Indoor Dining Finally Returns To New York City: Here’s The Timeline

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New York State Gov. Andrew Cuomo confirmed Wednesday afternoon that New York City restaurants will be allowed to reopen indoor dining at 25% capacity at the end of September.

The decision follows political pressure from advocacy groups and a major lawsuit involving hundreds of restaurant owners and politicians.

Cuomo Lays Down The Rules: Restaurants will need to comply with several rules to allow indoor dining, including mandatory temperature checks, collecting contact information for one member of each party, enhanced air filtration, no seating at the bar and mandatory mask-wearing except when sitting down, Cuomo said during a Wednesday press conference.

New York City will provide 400 enforcement personnel to ensure the rules are followed, and 10,000 locations will be inspected, he said.

The best form of compliance is through New Yorkers themselves, who can be trusted to keep restaurants and guests safe, the governor said. 

New Yorkers will be counted on to report restaurants that violate capacity rules, Cuomo said. 

The return of indoor dining is critical to a devastated New York City restaurant industry, Andrew Rigie, executive director of the NYC Hospitality Alliance said in a statement obtained by Benzinga.

“We’re thankful to Governor Cuomo for announcing a return to indoor dining with a blueprint for future expansion. Restaurants are essential to New York’s economic and social fabric, and indoor dining is a key component to the industry’s recovery.”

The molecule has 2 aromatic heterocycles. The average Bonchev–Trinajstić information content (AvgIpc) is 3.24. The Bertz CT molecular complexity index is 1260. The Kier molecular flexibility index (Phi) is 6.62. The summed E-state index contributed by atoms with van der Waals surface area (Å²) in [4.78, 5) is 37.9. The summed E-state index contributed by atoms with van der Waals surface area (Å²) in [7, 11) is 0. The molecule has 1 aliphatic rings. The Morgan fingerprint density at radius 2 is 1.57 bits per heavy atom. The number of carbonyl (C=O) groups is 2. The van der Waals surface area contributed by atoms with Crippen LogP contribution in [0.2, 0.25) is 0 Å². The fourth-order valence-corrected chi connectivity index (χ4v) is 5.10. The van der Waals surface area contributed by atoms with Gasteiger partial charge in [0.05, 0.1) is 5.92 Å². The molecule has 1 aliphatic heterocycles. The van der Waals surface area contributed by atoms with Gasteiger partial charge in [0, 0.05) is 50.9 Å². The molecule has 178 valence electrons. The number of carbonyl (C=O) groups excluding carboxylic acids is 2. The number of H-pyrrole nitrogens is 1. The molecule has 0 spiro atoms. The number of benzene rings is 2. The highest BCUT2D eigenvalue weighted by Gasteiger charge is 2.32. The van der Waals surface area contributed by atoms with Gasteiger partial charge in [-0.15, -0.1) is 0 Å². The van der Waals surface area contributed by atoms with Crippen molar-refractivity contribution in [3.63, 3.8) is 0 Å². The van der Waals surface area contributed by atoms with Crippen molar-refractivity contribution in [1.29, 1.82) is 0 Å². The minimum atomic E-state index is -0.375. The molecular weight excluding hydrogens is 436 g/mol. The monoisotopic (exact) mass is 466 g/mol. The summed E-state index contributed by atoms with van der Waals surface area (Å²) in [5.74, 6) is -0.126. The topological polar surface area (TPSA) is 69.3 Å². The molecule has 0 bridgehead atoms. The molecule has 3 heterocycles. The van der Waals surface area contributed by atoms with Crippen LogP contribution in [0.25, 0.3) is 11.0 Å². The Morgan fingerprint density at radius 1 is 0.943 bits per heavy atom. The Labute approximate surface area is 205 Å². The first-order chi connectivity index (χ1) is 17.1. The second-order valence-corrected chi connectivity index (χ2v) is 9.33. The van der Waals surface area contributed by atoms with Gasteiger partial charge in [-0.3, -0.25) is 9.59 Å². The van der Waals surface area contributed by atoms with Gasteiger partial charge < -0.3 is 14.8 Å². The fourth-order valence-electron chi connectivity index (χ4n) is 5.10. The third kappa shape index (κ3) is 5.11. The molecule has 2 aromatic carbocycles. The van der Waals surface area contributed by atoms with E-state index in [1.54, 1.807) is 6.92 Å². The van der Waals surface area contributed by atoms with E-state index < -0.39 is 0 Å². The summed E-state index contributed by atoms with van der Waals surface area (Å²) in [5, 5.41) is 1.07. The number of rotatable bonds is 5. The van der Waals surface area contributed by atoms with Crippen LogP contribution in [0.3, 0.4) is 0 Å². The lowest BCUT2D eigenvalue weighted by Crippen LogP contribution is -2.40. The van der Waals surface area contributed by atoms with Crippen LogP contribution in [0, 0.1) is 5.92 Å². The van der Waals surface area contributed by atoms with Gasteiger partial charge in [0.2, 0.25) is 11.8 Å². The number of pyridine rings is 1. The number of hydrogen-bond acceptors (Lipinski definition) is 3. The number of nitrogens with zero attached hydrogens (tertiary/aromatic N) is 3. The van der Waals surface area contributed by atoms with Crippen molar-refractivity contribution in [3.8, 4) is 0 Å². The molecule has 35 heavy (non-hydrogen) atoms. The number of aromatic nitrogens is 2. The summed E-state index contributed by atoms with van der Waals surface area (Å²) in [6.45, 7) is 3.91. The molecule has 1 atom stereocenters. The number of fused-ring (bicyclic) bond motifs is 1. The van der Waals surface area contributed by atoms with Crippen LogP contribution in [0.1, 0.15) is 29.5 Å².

25% Capacity A ‘Nothing Burger’? The governor and Mayor Bill de Blasio gave restaurants a “great big nothing burger,” as the 25% indoor dining capacity will merely replace outdoor dining that will soon shut down due to cold weather, restaurateur Joe Germanotta told Fox Business.

Germanotta, the owner of Joanne Trattoria and father to popstar Lady Gaga, said other restaurant owners are unlikely to survive on 25% capacity beyond the end of the year.

There is no logical explanation as to why restaurants elsewhere in New York can operate at 50%, he said. 

The lack of a solid plan to help restaurant owners will trickle down to landlords and food suppliers, Germanotta said, adding that customers should expect to see higher menu prices.

“Health is definitely an issue, we do understand that,” he said. “But we have to have a chance to survive.”

As it stands now, 35% to 40% of all restaurants in New York City won’t survive, and it is “really sad” for the “lifeblood of New York City,” he said. 

Here’s a brief timeline of events leading up to Wednesday’s decision to reopen restaurants in the Big Apple. 

COVID-19 Improvement, But No Indoor Dining: Cuomo acknowledged that the COVID-19 pandemic peaked in April in New York.

New York City restaurants were given the greenlight to reopen indoor dining at limited capacity on July 6, but the plans were scrapped.

On Aug. 25, de Blasio hinted restaurants may not be permitted to reopen indoor dining in any form until 2021.

Restaurant Owners Fight Back: Gyms, museums, bowling alleys and other leisure indoor activities were allowed to open. The NYC Hospitality Alliance went on the offensive in support of the hundreds of thousands of people whose livelihood relies on the restaurant and bar sector.

On Sept. 8, New York State Assemblywoman Nicole Malliotakis joined other politicians and restaurant owners in suing Cuomo and de Blasio.

The group wants a judge to overrule the politicians, who they sid are acting in an arbitrary manner in keeping indoor dining closed.

“We as a city have met the metrics that were set by Gov. Cuomo, yet we are the only municipality in the state of New York that is not allowed to have any form of indoor dining,” Malliotakis told Fox Business on Sept. 8.

New York City boasts lower positive COVID-19 cases in terms of testing compared to other municipalities in New York that welcome in-door dining, she said.

By closing indoor dining, Malliotakis said Cuomo and de Blasio’s actions are “truly hurting” both the hundreds of thousands of low-wage earners and the entrepreneurs who “put their blood, sweat, and tears” into growing their restaurants.

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